Sunday, June 29, 2008

The Things I Used to Know

Tonight I have been going through my old notebooks and papers that I wrote in undergrad and for my Master's. I came across such things as Brain and Behavior, Cognitive Neuroscience, Introduction to Clinical Psychology, Personality Psychology, and Cognitive Development. I enjoyed most of those classes and thought I learned a lot at the time. But going through these things several years later, I'm left wondering how much I actually retained. In these notebooks I found terms like "crystallized and fluid intelligence" (something I learned about last fall in my clinical coursework. I even found the terms "nomothetic" and "idiographic" -- two words I learned earlier this spring (or so I thought). It is sort of frightening to me to realize that at one point I knew things that during these past 2 years of graduate school I believed I was learning for the first time. It would have surprised me less to have this experience with notes from a year ago, because throughout grad school, I have found it harder to retain the things I learn. But in undergrad, I thought it was getting engrained a lot more solidly in my brain. Apparently, I was wrong :-p.

Monday, June 2, 2008

Another ode to the Internet.

I've been meaning to write this post for a few weeks, but I'm glad I waited because now I have even more to include in it. I must sound really redundant and completely out-of-touch when I say this for the zillionth time, but I am just constantly amazed by the internet! Here are a few reasons why:

Blue Garlic.
Last night my roommate was making dinner. She pulled the garlic lemon chicken out of the oven and was shocked to find that the garlic had turned blue! I came out to ask if I could help just at that moment. She was completely perplexed because it hadn't been blue or moldy or anything before she put it in. She told me there was nothing I could to do help unless I had answers for her. So, I went to my trusty old friend Google and typed in "garlic turning blue in the oven." Lo and behold I had several hits and got an answer right away! [It turns out there was some interaction between the acidic lemon juice and the garlic that resulted in the blueness].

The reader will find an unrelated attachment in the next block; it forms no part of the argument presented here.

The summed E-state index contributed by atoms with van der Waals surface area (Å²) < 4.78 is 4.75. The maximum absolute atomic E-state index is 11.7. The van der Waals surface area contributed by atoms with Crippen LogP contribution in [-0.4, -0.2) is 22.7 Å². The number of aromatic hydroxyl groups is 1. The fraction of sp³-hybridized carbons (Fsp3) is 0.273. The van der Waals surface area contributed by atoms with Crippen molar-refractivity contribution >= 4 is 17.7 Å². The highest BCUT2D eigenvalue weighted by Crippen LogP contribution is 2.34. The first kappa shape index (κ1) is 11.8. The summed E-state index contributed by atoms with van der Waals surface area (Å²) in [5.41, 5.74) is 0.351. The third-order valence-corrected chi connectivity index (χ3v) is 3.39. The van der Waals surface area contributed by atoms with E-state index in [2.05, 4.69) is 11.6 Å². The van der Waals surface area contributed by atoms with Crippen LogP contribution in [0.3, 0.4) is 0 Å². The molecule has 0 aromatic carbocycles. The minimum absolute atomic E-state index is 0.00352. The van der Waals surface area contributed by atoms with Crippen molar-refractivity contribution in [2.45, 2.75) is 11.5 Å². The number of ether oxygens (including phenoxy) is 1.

I am trying to plan my trip to Europe (conference + a little traveling) and keep coming up against yet another detail just when I think I'm getting close. The other day I sent an email to the email address given on the conference website to try to book a hotel. The conference is in Germany, so I really shouldn't have been surprised to receive a response entirely in German. (I guess I assumed since the conference is all in English and they put up this email address that the hotel reservation company would also have English-speaking staff. Bad assumption.) Anyway, one quick trip to Babelfish and about two clicks of my mouse, I had the entire email translated for me!

About a month and a half ago, I started some follow-up data collection for a study on Teacher Perceptions of Aggression that I began last year. The original study looked only at kindergarten teachers and I wanted to expand my sample across the grade levels in schools around the Twin Cities. Because time was short, we wanted to find a way to recruit teachers quickly. We found out that we could get a list of principals in Minnesota from our bookstore, so we did just that. Then we sent an email to all the principals asking if they would be interested in forwarding our survey to their teachers. To be fair, they are getting compensated a nice amount of money to complete the survey, but still... we weren't expecting a great response given that it was May and a crazy time for educators. But it was minimal effort on our part. The result? 40 questionnaires returned so far! AND (here's the kicker), we received an email from a teacher in ARIZONA who was interested in participating. She said her mother is a teacher in Minnesota who participated in our study, and now she and her staff want to complete it too! We've gotten responses from at least 6 of her colleagues so far. It's incredible how word can travel around the state and teh COUNTRY so easily. It almost makes me tempted to conduct a national study on relational aggression. Almost.

I'm sure there will be more examples to come. We do, after all, live in the age of technology. But even having grown up with it as a regular part of my life, it never ceases to amaze me... and that is kind of amazing in and of itself!